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The New Dress Code: Made for All, Enforced for Few


Students are having to use duct tape to cover "distracting" areas of skin, which can cause irritation to the skin when removed and damage clothes. (Photo by Emma Duncan)

By Vivien Mitchell--Eagle Staff Writer


When one thinks of a school day, students coming together to learn and prepare for their future careers comes to mind, never the picture of administrators pulling students out of class to complain about their outfits. However, this has become a reality for Eagles.


School should be about learning and creating a community. Instead, students are getting called out of class to have duct tape cover “inappropriate areas of skin” such as the upper leg, shoulders, and torso. The Franklin County School Board has decided to implement a more stringent dress code, with no regard for students’ opinions.


I, and a majority of the student body, detest the dress code. It is extremely biased towards certain groups and far too strict for others. Teenagers use fashion to express themselves, and for many people getting dressed is a creative outlet, that is now being taken away.


“I completely disagree with the dress code,” Alexis Spade, junior and Varsity cheerleader, commented. “I don’t think it’s fair, and I think it’s really biased. [However,] I agree that we can’t have big coats in the classroom.”


Spade has experienced first-hand the unfairness and discomfort of being dress coded.


“I got pulled out of class because my jeans were not appropriate,” she shared. “I missed a bunch of notes and had to make them up later which then makes me miss whatever activity we were doing by making up the notes.”

Recently, select teachers have made checking for dress code a part of their daily agenda besides “afternoon meeting” and “English test today.”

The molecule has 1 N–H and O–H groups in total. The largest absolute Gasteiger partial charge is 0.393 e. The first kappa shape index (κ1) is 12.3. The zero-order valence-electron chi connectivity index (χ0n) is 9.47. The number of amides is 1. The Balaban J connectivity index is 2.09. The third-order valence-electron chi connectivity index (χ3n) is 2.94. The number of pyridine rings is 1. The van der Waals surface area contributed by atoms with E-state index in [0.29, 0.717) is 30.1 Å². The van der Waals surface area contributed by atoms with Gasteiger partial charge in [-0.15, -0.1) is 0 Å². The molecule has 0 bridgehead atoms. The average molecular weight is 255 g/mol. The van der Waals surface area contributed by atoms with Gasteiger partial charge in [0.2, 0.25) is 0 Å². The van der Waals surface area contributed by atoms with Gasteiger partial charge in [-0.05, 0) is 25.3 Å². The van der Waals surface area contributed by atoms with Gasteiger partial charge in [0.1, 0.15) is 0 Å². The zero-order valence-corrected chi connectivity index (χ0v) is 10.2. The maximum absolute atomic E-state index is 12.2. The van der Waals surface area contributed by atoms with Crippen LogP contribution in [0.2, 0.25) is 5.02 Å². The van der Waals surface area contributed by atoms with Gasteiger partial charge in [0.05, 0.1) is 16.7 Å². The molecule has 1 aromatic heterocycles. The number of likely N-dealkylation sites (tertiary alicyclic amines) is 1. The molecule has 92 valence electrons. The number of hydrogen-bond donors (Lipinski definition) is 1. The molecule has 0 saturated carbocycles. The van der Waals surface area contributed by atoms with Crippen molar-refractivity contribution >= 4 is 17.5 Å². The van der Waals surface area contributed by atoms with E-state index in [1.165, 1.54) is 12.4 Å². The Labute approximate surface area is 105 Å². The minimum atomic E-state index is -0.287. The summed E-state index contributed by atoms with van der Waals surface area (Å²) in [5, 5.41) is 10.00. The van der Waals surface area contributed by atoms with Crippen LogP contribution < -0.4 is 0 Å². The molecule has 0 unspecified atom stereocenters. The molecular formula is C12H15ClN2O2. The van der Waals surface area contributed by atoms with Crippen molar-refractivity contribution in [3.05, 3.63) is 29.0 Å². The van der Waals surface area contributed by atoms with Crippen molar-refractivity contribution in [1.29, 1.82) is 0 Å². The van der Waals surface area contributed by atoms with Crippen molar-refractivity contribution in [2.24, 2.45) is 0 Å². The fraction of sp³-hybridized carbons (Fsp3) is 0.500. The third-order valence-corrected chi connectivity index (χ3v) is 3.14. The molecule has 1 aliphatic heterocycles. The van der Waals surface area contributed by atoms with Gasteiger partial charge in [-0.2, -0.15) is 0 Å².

“Now some teachers are making people stand up and lift their arms and that makes me extremely uncomfortable,” Spade added. “I think that’s gross.”


This brings me to another point, dress code takes away from class time. If students are being pulled out of their class and told to either change or use duct tape (which causes skin irritation) to fix their outfits, they are inevitably going to miss things in class. Also, I believe that pulling students out of class is more distracting than the “inappropriate clothing” they are being dress coded for.


A male student being held to a lower standard in regard to dresscode. (Photo by Vivien Mitchell)

Similar to Spade, there are parts of the dress code that I do support. I agree that shorts should be longer than zero to four inches and that shirts should cover the entire chest and mid-torso, but no one is offended by a belly button, we all have them.


On the other hand, I do not agree that spaghetti straps and ripped jeans should be deemed inappropriate. As they can be more uncomfortable for students to wear than simply for others to see.


“When I walk past a male teacher and Im wearing a crop top they’re just staring at me, I feel like it [dress code] makes people uncomfortable, and it shouldn’t.” Sophomore Addison Angle commented.


From the opposite perspective, dress coding is also unpleasant for male teachers.


“Yes. As a male teacher it does make it very uncomfortable when I have to dress code a female student,” an anonymous source said. “It’s not something I would ever do personally, however, if it came down to it, I would have a female teacher address it.”


As seen, both students and staff have found issues and discomfort with the dress code. Recently, the student representatives for the Franklin County school board, seniors Marianne Alcorn and Ian England, have voiced some of these concerns, but in order for change to be made, more of us need to band together and make our voices heard.


Now, I’m not saying go out and disobey the dress code purposefully, however, attend school board meetings, and if you’re able, to speak at them. This is our school, these rules are made for us, so they should properly serve us.





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